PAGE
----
Health

NHS and care sector: Safety a 'big concern' in England

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Safety across the NHS and care sectors in England is a "significant concern", with particular problems in hospitals, inspectors are warning.

The Care Quality Commission found three-quarters of the 79 hospital trusts visited under its new inspection regime so far had safety problems.

Over 40% of care and nursing homes and home care services and one in three GP services also had problems with safety.

Lack of staff - in terms of skills and numbers - was identified as a major issue.

The way medicines were managed and how mistakes were investigated and learnt from were also highlighted.

'Kept on trolleys'

Among the individual cases flagged up were:

  • A&E patients being kept on trolleys overnight in a portable unit without proper assessment
  • Staff at a GP surgery not undergoing basic life-support training in the past 18 months
  • Medication mistakes at a care home - including delays giving drugs and signs of overdoses

The findings - contained in the CQC's annual report - are effectively a mid-term update of the new tougher Ofsted-style inspection regime.

They cover the first 14 months of the inspection programme, which was launched in April 2014 and is expected to be largely completed by April 2016.

So far more than 5,000 organisations have been inspected - nearly half of hospitals, 17% of care services and 11% of GP surgeries and out-of-hours providers.

However, those deemed most at risk have been predominantly targeted first, so the level of failure is not necessarily representative of the overall sector.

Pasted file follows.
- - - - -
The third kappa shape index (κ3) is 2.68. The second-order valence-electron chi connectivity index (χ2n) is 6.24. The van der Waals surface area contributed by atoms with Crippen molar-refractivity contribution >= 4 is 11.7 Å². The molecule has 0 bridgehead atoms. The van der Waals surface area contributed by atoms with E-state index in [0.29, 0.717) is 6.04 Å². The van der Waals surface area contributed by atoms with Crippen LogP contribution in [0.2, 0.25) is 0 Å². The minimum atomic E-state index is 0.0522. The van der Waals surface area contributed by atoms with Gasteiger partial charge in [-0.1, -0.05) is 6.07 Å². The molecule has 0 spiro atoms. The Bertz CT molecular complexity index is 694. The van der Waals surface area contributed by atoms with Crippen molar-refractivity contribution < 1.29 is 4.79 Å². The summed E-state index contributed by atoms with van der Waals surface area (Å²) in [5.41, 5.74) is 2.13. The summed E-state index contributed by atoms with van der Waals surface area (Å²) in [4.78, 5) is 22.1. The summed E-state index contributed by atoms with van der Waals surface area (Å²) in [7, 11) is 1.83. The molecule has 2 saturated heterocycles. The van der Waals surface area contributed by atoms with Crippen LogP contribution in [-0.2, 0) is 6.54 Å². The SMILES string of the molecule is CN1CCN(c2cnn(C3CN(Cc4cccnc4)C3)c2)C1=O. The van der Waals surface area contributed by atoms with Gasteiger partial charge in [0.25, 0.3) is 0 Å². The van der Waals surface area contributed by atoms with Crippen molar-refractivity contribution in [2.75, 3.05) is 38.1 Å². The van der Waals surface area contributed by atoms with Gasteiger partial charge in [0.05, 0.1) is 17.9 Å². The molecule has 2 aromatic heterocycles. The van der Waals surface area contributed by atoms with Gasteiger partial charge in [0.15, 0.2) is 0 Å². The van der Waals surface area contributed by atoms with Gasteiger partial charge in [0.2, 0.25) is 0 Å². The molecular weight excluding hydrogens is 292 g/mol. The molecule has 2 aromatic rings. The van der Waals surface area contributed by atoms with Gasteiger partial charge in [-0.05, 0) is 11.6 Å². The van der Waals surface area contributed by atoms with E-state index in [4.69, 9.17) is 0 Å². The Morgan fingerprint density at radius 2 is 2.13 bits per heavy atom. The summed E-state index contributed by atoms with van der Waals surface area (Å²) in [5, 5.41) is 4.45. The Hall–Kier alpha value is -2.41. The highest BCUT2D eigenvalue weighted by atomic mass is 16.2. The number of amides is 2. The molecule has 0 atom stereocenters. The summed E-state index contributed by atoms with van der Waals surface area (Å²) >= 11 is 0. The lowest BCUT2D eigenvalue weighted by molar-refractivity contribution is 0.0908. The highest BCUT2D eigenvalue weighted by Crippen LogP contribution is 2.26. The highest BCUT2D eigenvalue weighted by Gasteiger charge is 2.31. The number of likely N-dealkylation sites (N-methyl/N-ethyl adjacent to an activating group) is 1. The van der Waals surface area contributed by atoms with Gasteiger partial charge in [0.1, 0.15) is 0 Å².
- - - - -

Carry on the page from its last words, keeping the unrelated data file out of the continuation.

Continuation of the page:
Mid-term report for new inspection regime

5,439

organisations inspected

14 months

into 24-month inspection programme

  • 47% of hospitals inspected

  • 17% of social care services

  • 11% of GP services

During the inspections, CQC experts look at a range of different issues, including the quality of management, whether staff are caring and safety.

Each organisation - from GP surgery to hospital - gets a rating for each, resulting in an overall rating of inadequate, requires improvement, good or outstanding.

The results of these are widely published throughout the year, whereas this report looks at some of the common problems identified during the whole process.

Of all the issues looked at, the CQC said most concerns had been raised about safety.

Some 13% of hospitals were judged unsafe, 10% of social care services and 6% of GP services.

Once those judged to be not safe enough are included, it brings the numbers with safety problems to 74% for hospitals, 43% for social care services and 31% for GPs.

Image copyright Christopher Furlong
Image caption NHS foundation trusts' deficit has mounted quickly

The report said improving leadership was the key to tackling the problems.

David Behan, CQC chief executive, told Radio 4's Today programme: "What we know from our report and from other research is that the leadership of an organisation sets the culture of that organisation.

"If the leadership says the important things around here are quality and safety, then that's what people attend to."

Royal College of Nursing general secretary Janet Davies believes financial problems are a major factor - last week it was revealed trusts had already racked up a deficit of nearly £1bn in the first three months of this financial year, greater than the overspend for the whole of 2014-15.

She added nursing care, whether in hospitals, care homes or the community, depended on having the right number of staff with the right skills and support.

She added: "There must be more investment in training nurses, keeping nurses and listening to nurses."

Katherine Rake, chief executive of Healthwatch England, the patient watchdog, said it was vital to learn from mistakes, describing the problems highlighted as "unacceptable".

"We would now like to see all services operate with the right culture of openness and transparency when things go wrong," she said.

But Rob Webster, of the NHS Confederation, which represents trusts, warned the financial pressures and negative publicity was creating a "toxic environment", which in turn had caused a "revolving door of NHS leadership".

"[This] is bad for the health service, and bad for patients," he said.

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